Ok thank you ...this forum is the best ;ol;
Buy a used set of winter tires (205 or 215 ?) mounted on rims on CL.

Some used rims with A/S (?) tires for $200:

http://portland.craigslist.org/clc/pts/4666453241.html

Bunch of rims:

http://portland.craigslist.org/mlt/ptd/4659023603.html

Cheap but usable winter tires (prolly good for 2-3 winters):

http://portland.craigslist.org/clk/pts/4660855263.html

http://portland.craigslist.org/mlt/pts/4655005241.html


Or also go check out Garry Small SAAB in PDX, they might have something too.
 

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Discussion Starter #8
Buy a used set of winter tires (205 or 215 ?) mounted on rims on CL.

Some used rims with A/S (?) tires for $200:

http://portland.craigslist.org/clc/pts/4666453241.html

Bunch of rims:

http://portland.craigslist.org/mlt/ptd/4659023603.html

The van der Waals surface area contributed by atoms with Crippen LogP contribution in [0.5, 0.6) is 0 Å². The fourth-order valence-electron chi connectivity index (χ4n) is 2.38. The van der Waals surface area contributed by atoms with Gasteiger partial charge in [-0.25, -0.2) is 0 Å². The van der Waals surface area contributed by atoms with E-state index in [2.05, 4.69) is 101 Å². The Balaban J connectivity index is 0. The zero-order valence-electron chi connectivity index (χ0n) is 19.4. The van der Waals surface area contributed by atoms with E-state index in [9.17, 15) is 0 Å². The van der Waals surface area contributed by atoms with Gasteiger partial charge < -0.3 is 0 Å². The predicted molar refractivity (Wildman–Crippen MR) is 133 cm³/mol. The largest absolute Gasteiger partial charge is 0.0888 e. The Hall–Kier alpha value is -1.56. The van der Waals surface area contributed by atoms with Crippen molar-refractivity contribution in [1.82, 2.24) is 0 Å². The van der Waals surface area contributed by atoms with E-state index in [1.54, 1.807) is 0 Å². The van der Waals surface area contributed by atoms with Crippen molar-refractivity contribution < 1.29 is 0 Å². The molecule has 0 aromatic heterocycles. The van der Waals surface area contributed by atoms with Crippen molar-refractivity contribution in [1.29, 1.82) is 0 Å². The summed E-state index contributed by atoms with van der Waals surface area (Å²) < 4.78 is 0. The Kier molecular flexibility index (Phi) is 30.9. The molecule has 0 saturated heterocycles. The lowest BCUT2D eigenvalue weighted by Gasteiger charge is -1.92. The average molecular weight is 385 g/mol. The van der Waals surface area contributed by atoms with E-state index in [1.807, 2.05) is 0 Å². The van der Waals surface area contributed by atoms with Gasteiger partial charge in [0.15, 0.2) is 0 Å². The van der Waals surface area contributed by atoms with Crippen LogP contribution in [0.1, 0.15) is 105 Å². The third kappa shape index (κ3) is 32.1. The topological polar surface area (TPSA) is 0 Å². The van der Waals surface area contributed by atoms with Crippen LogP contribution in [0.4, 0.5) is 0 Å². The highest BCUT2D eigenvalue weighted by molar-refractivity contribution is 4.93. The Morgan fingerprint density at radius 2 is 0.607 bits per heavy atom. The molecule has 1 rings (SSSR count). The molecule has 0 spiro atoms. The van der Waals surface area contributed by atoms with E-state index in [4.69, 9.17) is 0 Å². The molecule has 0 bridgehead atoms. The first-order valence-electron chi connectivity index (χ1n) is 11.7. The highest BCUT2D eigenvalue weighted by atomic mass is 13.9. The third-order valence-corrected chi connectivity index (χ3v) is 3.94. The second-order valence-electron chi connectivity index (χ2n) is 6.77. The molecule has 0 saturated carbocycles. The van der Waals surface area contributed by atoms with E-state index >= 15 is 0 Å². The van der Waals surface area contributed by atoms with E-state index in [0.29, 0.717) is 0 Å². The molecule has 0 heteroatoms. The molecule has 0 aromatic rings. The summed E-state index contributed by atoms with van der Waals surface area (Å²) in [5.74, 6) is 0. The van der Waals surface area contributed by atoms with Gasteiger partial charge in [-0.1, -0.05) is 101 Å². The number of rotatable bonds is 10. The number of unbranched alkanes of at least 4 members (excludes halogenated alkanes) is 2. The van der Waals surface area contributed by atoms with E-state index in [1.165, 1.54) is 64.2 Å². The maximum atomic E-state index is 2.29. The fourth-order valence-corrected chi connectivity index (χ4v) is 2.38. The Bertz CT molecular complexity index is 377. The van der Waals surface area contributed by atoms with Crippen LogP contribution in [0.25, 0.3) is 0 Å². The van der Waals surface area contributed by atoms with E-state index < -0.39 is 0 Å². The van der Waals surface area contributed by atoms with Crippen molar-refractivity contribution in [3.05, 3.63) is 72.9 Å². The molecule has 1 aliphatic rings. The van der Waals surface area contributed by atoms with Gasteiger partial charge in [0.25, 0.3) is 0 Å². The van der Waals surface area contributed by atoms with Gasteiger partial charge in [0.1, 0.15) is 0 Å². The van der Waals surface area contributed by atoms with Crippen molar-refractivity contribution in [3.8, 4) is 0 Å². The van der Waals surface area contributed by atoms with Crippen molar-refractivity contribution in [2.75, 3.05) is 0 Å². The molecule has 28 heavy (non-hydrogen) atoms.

Cheap but usable winter tires (prolly good for 2-3 winters):

http://portland.craigslist.org/clk/pts/4660855263.html

http://portland.craigslist.org/mlt/pts/4655005241.html


Or also go check out Garry Small SAAB in PDX, they might have something too.
Thank's the recommendation.....yeah used winter tires might be a way to go...but getting those metal rims...that's gonna destroy the look on my car...haha
 

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It's winter. Everyone's car is dirty anyways.
 

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Personally, I'd go with a tire that is slightly larger.

Two reasons:

1: The oem speedo has about a +2mph difference "baked" into it's readings. This is common for just about all oem speedos. This means, that typically, at 55mph, your speedo shows 57mph. A larger tire will help to negate this difference and bring the oem speedo readings closer to actual speeds.

2: Ride comfort. I know the "trend" nowadays is lower profile for looks, but I prefer something more towards the comfort side. If I want something for "looks", I'll lower my ride height a bit. Seeing as how this will also stiffen up the suspension, I'll take whatever comfort I can get out of my tire size.